Sunday, August 3, 2008

Reading in Espanol

And now on a completely different topic, because I have little to add about the previous one, I want to admit that I'm a wuss. Yes, it's true!

The other day I read this post by Brian over at The Cheek of God. In it, he highly recommends a book that I've been avoiding, "The Last Lecture." I've been avoiding it, because the two seconds I took to look at it in the bookstore made me think it was just another trite rip off of the American reading public. I'm just being honest. But when someone whose taste I admire comes up with a recommendation (he said, "Run, don't walk, to your nearest bookstore and pick up The Last Lecture"), well, I had to do it!

The problem is that I think everyone else in the world also read Brian's blog and went to the bookstore to buy it. It is on the bestseller list, incidentally. The only two copies left were in Spanish. I had to laugh. Though I took 1.5 semesters of Spanish in college, I'm not fluent by any stretch. I just walked away and sat down to have a coffee with my son.

"So buy it anyway," he said.
"But my Spanish is lousy."
"All the more reason to buy it! A book that might actually slow you down! Wow!"
"Oh, you're funny. No, I'm not spending twenty-plus dollars on a book that will frustrate me as I look up words in my Spanish dictionary."
"It will be good for you," he countered.

He brought the book over from the rack, and I made it through half of page one before needing to look something up. The rest of it would have been simply too daunting. So yes, I'm a wuss. My son dubbed me thus. If I were a great, thinking person, I would have jumped at the opportunity. Don't people all over the world have several languages under their belts? Shouldn't I?

The answer, of course, is yes, but I wimped out. Maybe I'll start with something easier, like the children's section. "Donde esta el perro? El perro es en la casa!"


Peace - D


Akelamalu said...

There's challenges and CHALLENGES - that would have been a CHALLENGE!

I don't blame you waiting for a copy of the English version. :)

Daryl said...

I cant imagine trying to read something as emotional as that in a language you have very little comprehension of .. wait for the English version and make sure you have a box of tissues close by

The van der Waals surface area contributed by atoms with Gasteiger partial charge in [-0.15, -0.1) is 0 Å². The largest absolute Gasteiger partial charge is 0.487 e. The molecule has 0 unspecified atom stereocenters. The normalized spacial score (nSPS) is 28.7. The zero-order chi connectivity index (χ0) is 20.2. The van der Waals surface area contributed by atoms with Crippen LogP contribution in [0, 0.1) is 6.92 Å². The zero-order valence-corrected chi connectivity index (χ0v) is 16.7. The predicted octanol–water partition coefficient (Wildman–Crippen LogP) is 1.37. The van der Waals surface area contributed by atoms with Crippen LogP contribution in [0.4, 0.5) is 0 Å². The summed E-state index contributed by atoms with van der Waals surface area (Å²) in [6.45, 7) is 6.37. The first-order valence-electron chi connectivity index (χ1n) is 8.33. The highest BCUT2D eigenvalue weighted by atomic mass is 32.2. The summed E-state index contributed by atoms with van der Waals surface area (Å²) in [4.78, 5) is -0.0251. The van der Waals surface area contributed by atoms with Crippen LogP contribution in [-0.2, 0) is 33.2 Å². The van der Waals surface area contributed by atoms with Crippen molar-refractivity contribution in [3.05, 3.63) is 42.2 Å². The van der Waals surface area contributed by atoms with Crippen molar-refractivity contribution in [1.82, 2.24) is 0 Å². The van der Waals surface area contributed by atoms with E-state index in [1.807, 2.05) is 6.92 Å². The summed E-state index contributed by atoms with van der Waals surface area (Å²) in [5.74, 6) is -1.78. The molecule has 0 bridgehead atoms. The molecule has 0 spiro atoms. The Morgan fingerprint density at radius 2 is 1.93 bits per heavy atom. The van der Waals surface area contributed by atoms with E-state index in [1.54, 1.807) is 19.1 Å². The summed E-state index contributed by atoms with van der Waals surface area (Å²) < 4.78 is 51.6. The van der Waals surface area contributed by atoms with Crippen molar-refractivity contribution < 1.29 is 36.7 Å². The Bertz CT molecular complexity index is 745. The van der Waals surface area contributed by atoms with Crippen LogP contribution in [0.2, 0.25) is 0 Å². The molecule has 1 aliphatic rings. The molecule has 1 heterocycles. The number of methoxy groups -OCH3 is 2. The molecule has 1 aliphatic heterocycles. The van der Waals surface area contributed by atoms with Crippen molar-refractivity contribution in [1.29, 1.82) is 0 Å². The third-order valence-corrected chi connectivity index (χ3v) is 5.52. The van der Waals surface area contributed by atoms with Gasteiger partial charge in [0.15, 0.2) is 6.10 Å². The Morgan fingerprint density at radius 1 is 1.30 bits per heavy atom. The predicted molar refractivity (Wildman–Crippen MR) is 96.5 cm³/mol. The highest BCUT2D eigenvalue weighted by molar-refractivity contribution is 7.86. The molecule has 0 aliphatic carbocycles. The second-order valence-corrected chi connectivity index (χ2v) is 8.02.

Max-e said...

Hi, thanks for the visits and the comments.
I don't think that you are being a wuss. We have 11 official languages in this country and I speak two of them. I have read two Afrikaans books in the past 30 years and thugh I enjoyed them, prefer reading in English

Jo said...

You must, must, must get the book when I comes out in English. You can also go onto YouTube and watch The Last Lecture. I was gobsmacked when I first saw it. How many of us go through life with so many blessings, and still we are not happy? I know someone like that, unfortunately. Randy Pausch teaches people how to be happy, even in the face of a terminal illness. That is truly a gift.

Jo said...

I meant when "it" comes out in English. But you know that... :-)

Typo, typo, typo...

Jay said...

Here's a tip - if you want to start reading in Spanish, pick up a kids' book. I have just enough French to make it through Asterix in French, and even then I have to look some things up - but that's the level at which it is good for you. You have the fun of being able to pretty much read the text, plus the fun of being able to say 'I read that in a foreign language!'

But to try to get the meaning out of a lengthy (and by the sound of it) emotionally charged book by reading it for the first time in Spanish would be more than a challenge, it would rob you of the experience of reading that book, in any real sense. Just my opinion.

I'll look out for it over here. Sounds as if it might be a similar type of book to the Diving Bell and the Butterfly, in a way.

tysdaddy said...

I thought I left a comment here the other day, but it's all hazy now.

As you know, I'm in the final semesters of my college education. I need to take my second year of Spanish, but have been putting it off. It's been four years since year one, so I have much refreshing to do.

One book I love is Sandra Cisneros' The House on Mango Street. I have it in English and Spanish. I read them side by side. Difficult, but fascinating.

You'll no doubt find an English version soon . . .

Kate said...

Hola!!!! I like a challenge - just passed my 4th year Spanish at the tender age of 54 and already booked for the next class!! used to do a lot of translating books but because of the verb changes and different tenses its almost impossible!

Not Afraid to Use It said...

Forget Spanish! Go with Swedish woman! We'll even throw in a private lesson or two.

RiverPoet said...

So many great recommendations! Maybe I'll get some children's books in several languages and go from there.

And NATUI? Ja! That's all I know :-)

Peace - D